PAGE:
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UWC History & Founding Ideas

One of the most important things we can learn is how to understand each other.

This idea has been at the heart of what we do at UWC, ever since our first school was founded in 1962.

We believe that education can be about more than just personal advancement, or securing a place at university. It can inspire students to discover what connects us all as humans, and to act as champions for a world of peace, collaboration and understanding.

Where it started 


"I regard it as the foremost task of education to ensure the survival of these qualities: an enterprising curiosity, an undefeatable spirit, tenacity in pursuit, readiness for sensible self-denial, and - above all - compassion."

- Kurt Hahn (Founder of UWC)

In 1955, educational pioneer Kurt Hahn delivered a speech at the NATO Defense College in Paris. During his visit, he was inspired by the cooperation and loyalty shown by military men who had very recently been on opposite sides in World War Two.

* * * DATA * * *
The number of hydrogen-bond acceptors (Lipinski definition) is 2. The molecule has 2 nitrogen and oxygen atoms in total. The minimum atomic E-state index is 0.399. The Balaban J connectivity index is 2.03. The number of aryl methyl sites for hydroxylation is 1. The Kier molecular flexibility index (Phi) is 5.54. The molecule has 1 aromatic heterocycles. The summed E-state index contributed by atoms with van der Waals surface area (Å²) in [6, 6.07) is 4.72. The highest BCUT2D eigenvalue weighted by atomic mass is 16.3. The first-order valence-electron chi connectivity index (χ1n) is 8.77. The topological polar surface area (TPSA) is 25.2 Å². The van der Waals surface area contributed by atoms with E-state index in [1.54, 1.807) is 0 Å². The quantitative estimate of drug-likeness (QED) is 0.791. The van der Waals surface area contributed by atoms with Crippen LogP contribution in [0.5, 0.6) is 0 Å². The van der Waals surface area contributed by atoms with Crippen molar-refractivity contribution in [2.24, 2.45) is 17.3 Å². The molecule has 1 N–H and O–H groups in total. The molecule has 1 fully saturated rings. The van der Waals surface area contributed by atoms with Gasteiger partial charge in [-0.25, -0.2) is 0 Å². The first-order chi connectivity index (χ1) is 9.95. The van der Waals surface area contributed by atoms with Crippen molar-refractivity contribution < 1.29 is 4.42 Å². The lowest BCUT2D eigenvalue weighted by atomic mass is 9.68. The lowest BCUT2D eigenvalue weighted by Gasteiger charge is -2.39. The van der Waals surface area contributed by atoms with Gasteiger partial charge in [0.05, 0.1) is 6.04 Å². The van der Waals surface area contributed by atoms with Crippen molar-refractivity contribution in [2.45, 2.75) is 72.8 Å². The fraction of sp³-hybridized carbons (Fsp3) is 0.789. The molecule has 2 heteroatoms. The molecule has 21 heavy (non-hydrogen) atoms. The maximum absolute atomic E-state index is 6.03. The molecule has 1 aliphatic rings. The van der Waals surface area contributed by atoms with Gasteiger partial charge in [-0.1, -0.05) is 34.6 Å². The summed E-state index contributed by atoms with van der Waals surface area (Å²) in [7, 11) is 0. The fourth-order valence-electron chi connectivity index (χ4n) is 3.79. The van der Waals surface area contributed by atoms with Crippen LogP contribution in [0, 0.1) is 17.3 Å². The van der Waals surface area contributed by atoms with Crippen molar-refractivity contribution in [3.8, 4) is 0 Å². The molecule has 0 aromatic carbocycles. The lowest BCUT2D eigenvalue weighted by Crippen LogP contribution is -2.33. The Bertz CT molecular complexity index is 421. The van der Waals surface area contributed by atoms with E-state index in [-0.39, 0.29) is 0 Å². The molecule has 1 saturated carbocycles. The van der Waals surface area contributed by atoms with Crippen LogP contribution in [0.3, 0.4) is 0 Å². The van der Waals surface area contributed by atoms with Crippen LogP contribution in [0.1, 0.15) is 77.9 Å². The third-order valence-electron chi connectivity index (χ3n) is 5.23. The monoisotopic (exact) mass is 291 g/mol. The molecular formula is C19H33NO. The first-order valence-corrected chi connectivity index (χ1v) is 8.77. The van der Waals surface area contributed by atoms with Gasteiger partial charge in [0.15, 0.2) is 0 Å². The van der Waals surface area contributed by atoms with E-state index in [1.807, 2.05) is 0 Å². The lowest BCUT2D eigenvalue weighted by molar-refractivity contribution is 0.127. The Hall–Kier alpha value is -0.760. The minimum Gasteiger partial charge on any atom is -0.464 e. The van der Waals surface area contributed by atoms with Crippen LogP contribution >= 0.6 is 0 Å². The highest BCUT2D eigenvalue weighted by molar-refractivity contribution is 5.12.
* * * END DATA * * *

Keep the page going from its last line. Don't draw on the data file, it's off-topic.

Hahn had already been involved in the founding of a number of schools and education organisations, and his ideas on education were constantly evolving. At the time, he talked frequently about the power of education as a route to peace, as well as a need to reverse the “decline of compassion” in society.

It was through the convergence of these ideas that UWC was eventually born. 

In a 1958 speech, he said:

“There are three ways of trying to capture the young; one is to preach at them — I’m afraid that is a hook without a worm; the second is to coerce them... and to tell them ‘You must volunteer’... the third is an appeal which never fails, ‘You are needed’.”

In 1962, UWC Atlantic (originally called Atlantic College) in Wales, United Kingdom, admitted its first students. The first UWC school was built on the idea that if young people from different backgrounds were educated together, they could build an understanding which could prevent future conflicts.

It was the world’s first international, two-year Sixth Form College for teenagers aged 16 to 19.








It was a place where they would learn the empathy that enabled them to listen, and consider other perspectives, even if they were very different to their own. They would learn the strength to stand for what was right, even if the risk was great. And they would learn to be resilient, and to learn from mistakes rather than give up.